Along with my Maybeck house, I'd love to have a fine rose garden, though I doubt I'd find the time to care adequately for it. That would mean hiring a regular gardener. I've never liked the idea of servants. My wife grew up in a family that had a regular house servant, but that was "more trouble than it was worth" unless you absolutely can't find time even to wash the dishes or make the bed. To be able to walk in the garden in the morning or late afternoon, or even to sit and read in one, is one of life's chief pleasures.   

Let's see, then. I'm no fan of motorcycles or boats or planes, thank you very much. I don't require a luxury box at the local pro football or baseball stadium. I practice enough armchair athleticism already. 

I think I should like to have a fully-stocked professional cocktail bar at my disposal, with a wine-cellar broad enough in its range of selection to satisfy any food pairing. Would I want own my own winery, or my own wine label? I think not; that's a profession more than a pastime or an avocation. My own tastes run to fine books, but owning things like books permanently is no more than responsible stewardship, since we're all just custodians in the end. I might find it amusing to own a few of the rarest modern first editions, like jacketed copies of The Great Gatsby, or The Maltese Falcon, or a signed Catcher in the Rye. But once you've had things like this, there isn't much you can do with them. Unlike paintings, which you can put on the wall and look at regularly, it's difficult to imagine you'll be reading your favorite literary possessions repeatedly, instead of just picking them up and handling them. A couple of nice Morandi etchings would be nice in the study, perhaps a small Durer. But great paintings belong in museums, not in private homes where they're like rumors or memories of lost gold. 

Things. What are things really worth? It begs the question. We can savor and celebrate them and bask in their presence, but we can't take permanent care of them. No matter how much love we may lavish on objects, in the end we're never more than temporary custodians of things. It was reported that Bing Crosby always insisted that he never wear the same pair of socks twice, always a new pair. I think his "used" ones got donated to charities, which brings me to my next category: philanthropy.

Since I no longer believe in public (governmental) support of the arts, private philanthropy, or support of the arts or research or education is important to my world view. For a long time, I've thought that if I had the means, I'd want to create a private scholarship fund for students in the humanities--but not for the new wave of cultural studies. I think I'd most want to encourage students of traditional classic literature (Greek and Roman), which once formed the basic curriculum of the British university system in the humanities. I was an English major in college, so supporting studies in literature, history and creative writing would be high on my list of preferences. I wouldn't want it put in my name, either. I'd want it to be "anonymous" so the beneficiaries wouldn't personify their benefactor. Grants, say, for 2-3 years, to support a graduate degree program proposal for a deserving applicant.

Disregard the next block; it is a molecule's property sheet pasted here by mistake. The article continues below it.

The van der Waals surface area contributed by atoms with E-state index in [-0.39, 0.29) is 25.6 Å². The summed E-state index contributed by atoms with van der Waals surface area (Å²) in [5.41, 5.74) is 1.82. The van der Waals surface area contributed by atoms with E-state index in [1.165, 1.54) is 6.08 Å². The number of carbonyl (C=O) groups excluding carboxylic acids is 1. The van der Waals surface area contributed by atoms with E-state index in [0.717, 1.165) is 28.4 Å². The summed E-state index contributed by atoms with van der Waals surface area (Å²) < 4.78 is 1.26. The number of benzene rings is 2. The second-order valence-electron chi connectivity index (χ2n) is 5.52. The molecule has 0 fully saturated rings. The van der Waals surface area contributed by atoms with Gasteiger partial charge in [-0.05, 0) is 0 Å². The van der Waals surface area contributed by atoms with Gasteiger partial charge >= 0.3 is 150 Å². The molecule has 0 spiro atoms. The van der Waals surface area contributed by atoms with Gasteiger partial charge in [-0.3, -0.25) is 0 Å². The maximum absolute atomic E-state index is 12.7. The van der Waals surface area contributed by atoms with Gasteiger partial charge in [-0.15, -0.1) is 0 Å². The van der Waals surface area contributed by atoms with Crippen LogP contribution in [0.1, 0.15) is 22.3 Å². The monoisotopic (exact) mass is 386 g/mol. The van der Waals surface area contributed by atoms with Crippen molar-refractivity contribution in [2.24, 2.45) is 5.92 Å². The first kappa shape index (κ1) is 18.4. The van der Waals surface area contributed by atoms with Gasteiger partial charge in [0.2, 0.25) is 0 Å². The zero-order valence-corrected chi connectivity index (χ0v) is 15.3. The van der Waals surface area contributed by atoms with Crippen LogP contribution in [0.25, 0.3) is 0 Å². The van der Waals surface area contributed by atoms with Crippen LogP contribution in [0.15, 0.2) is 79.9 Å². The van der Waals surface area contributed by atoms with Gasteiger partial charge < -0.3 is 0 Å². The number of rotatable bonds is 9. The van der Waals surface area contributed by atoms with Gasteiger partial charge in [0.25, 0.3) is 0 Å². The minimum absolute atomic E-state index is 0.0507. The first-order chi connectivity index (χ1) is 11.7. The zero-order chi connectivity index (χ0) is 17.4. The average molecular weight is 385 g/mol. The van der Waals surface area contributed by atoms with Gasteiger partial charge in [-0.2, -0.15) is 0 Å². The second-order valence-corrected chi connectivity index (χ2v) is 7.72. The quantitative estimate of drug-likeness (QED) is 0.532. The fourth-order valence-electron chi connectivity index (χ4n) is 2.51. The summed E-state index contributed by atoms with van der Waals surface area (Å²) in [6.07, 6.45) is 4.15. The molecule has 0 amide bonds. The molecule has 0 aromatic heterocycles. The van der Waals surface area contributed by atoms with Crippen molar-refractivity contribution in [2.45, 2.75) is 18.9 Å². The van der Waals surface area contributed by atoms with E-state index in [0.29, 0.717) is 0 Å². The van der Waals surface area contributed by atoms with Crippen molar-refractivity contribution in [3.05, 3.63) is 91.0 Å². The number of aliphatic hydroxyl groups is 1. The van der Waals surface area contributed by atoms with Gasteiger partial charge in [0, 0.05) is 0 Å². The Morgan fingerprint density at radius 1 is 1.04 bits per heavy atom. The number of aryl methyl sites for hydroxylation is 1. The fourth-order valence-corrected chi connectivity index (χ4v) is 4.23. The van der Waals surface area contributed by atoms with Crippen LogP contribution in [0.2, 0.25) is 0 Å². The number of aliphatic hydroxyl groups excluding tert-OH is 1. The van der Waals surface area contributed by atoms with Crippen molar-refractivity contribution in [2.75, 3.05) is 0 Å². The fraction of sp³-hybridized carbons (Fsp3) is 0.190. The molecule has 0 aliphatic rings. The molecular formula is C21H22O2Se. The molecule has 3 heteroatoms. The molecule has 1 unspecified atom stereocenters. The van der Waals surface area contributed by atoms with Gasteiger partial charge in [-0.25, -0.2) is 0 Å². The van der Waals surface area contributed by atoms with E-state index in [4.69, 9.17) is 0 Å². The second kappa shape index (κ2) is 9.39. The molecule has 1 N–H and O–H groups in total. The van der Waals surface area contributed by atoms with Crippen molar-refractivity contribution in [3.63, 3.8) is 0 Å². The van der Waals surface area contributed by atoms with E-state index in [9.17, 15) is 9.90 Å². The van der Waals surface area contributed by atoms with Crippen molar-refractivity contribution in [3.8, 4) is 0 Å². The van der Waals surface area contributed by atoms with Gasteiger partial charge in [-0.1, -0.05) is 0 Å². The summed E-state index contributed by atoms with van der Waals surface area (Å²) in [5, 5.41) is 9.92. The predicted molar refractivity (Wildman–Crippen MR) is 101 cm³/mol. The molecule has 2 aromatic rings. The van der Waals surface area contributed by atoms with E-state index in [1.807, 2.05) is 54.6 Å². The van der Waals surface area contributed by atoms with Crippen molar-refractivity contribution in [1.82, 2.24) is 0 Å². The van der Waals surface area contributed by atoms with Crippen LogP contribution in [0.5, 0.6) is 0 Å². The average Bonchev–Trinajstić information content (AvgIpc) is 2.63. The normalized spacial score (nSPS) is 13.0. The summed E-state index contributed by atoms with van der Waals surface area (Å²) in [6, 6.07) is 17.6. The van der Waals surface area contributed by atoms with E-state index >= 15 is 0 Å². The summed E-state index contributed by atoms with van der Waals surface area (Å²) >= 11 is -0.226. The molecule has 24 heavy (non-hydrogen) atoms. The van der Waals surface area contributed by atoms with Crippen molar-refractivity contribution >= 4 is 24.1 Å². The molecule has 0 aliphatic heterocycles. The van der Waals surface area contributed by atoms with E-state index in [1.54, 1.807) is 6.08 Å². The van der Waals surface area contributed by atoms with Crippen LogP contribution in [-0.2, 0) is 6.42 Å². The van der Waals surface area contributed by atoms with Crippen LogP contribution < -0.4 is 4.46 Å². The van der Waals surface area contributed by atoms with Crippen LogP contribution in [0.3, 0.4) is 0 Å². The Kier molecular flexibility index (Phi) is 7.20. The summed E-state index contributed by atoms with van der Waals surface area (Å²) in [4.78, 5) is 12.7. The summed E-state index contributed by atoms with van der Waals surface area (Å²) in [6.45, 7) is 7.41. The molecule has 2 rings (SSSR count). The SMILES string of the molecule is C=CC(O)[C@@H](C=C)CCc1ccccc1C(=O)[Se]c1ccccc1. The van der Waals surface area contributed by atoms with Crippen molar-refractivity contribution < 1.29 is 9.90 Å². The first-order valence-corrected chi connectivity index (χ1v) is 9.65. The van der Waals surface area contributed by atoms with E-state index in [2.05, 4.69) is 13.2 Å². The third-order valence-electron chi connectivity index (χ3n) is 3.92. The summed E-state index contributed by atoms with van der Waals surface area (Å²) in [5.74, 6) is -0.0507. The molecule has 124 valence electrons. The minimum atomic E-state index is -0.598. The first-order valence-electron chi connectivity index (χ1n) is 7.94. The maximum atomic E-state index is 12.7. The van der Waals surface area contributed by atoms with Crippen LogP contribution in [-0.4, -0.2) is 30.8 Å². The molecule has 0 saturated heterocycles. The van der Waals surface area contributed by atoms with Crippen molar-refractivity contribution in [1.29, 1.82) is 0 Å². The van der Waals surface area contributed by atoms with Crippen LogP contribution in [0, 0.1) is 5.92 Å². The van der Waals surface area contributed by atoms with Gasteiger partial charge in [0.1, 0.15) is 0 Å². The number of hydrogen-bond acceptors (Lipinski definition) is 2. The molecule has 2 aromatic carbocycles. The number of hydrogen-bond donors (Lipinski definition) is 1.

chris miller said...

I have a customer at my music shop who, before he lost his job and then his wife, hired members of the Chicago Symphony Orchestra to perform chamber music in his
living room and then invited a few friends to come over and join him. I got into one of the last concerts -- and sitting five feet away from a virtuoso violinist has been, so far, one of the most thrilling moments of my life

So given a hundred million, I'd build a small auditorium - with attached art gallery - and then hire people to throw concerts and curate art exhibits -- with myself, of course, having a seat near the front.

BTW -- I would charge admission to the concerts -- but only about $10.

Curtis Faville said...


Once, years ago, a friend of mine had a roommate named Michael Lorimer. He was largely unknown at that time, but has since established a considerable reputation for his guitar playing.

One morning, after breakfast, Michael took out his guitar, and played the whole of the guitar parts for Rodrigo's Concerto de Aranjuez three feet away from me. I felt as if I were holding my breath for 20 minutes.

Live performance--especially in intimate settings--can be a revelation.

Thanks for the comment.

Testing said...

If I were a rich man, it's subjunctive.

Curtis Faville said...


Thanks for the comment.

Yes, and I've had this argument elsewhere on the internet.

The subjunctive works if the conditional instance is purely speculative, i.e., if what you're proposing is a possibility for consideration.

But using WAS is the affirmative expression, not an either/or proposition. I.e., if I was or was not something or other. One can say "if I was not" but to say "if I were not" is awkward, because "were" is meant to signify propositional impartiality.

Grammar is not a science, it's a descriptive system of observable practice.